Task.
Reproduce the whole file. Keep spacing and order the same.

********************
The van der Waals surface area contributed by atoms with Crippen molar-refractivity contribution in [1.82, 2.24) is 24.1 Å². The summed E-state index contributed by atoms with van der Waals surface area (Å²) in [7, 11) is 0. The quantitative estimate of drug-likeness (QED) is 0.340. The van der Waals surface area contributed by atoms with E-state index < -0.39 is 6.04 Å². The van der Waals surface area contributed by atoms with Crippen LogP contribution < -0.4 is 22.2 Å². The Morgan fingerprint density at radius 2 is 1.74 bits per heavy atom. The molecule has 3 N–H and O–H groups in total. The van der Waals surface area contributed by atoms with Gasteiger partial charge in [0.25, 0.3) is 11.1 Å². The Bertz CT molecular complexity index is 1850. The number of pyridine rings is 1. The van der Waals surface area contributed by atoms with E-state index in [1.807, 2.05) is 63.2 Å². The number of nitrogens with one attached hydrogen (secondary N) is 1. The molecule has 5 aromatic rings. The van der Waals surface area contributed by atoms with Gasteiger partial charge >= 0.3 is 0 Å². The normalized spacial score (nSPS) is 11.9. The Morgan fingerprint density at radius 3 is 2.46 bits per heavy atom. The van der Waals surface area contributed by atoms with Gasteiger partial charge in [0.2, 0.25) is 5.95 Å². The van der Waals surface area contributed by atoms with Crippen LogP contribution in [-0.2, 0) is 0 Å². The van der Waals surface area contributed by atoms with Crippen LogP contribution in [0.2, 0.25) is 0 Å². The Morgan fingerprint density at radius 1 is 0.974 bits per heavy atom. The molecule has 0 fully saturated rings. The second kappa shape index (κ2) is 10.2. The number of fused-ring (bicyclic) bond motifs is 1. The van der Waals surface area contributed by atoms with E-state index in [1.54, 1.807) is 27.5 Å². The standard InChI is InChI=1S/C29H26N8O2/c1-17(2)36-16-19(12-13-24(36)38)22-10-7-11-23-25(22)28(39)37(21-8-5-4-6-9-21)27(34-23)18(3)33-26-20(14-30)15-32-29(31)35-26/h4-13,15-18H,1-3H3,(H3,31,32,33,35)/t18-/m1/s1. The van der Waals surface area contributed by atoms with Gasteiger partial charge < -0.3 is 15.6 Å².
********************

The van der Waals surface area contributed by atoms with Crippen molar-refractivity contribution in [1.82, 2.24) is 24.1 Å². The summed E-state index contributed by atoms with van der Waals surface area (Å²) in [7, 11) is 0. The quantitative estimate of drug-likeness (QED) is 0.340. The van der Waals surface area contributed by atoms with E-state index < -0.39 is 6.04 Å². The van der Waals surface area contributed by atoms with Crippen LogP contribution < -0.4 is 22.2 Å². The Morgan fingerprint density at radius 2 is 1.74 bits per heavy atom. The molecule has 3 N–H and O–H groups in total. The van der Waals surface area contributed by atoms with Gasteiger partial charge in [0.25, 0.3) is 11.1 Å². The Bertz CT molecular complexity index is 1850. The number of pyridine rings is 1. The van der Waals surface area contributed by atoms with E-state index in [1.807, 2.05) is 63.2 Å². The number of nitrogens with one attached hydrogen (secondary N) is 1. The molecule has 5 aromatic rings. The van der Waals surface area contributed by atoms with Gasteiger partial charge >= 0.3 is 0 Å². The normalized spacial score (nSPS) is 11.9. The Morgan fingerprint density at radius 3 is 2.46 bits per heavy atom. The van der Waals surface area contributed by atoms with Gasteiger partial charge in [0.2, 0.25) is 5.95 Å². The van der Waals surface area contributed by atoms with Crippen LogP contribution in [-0.2, 0) is 0 Å². The van der Waals surface area contributed by atoms with Crippen LogP contribution in [0.2, 0.25) is 0 Å². The Morgan fingerprint density at radius 1 is 0.974 bits per heavy atom. The molecule has 0 fully saturated rings. The second kappa shape index (κ2) is 10.2. The number of fused-ring (bicyclic) bond motifs is 1. The van der Waals surface area contributed by atoms with E-state index in [1.54, 1.807) is 27.5 Å². The standard InChI is InChI=1S/C29H26N8O2/c1-17(2)36-16-19(12-13-24(36)38)22-10-7-11-23-25(22)28(39)37(21-8-5-4-6-9-21)27(34-23)18(3)33-26-20(14-30)15-32-29(31)35-26/h4-13,15-18H,1-3H3,(H3,31,32,33,35)/t18-/m1/s1. The van der Waals surface area contributed by atoms with Gasteiger partial charge < -0.3 is 15.6 Å².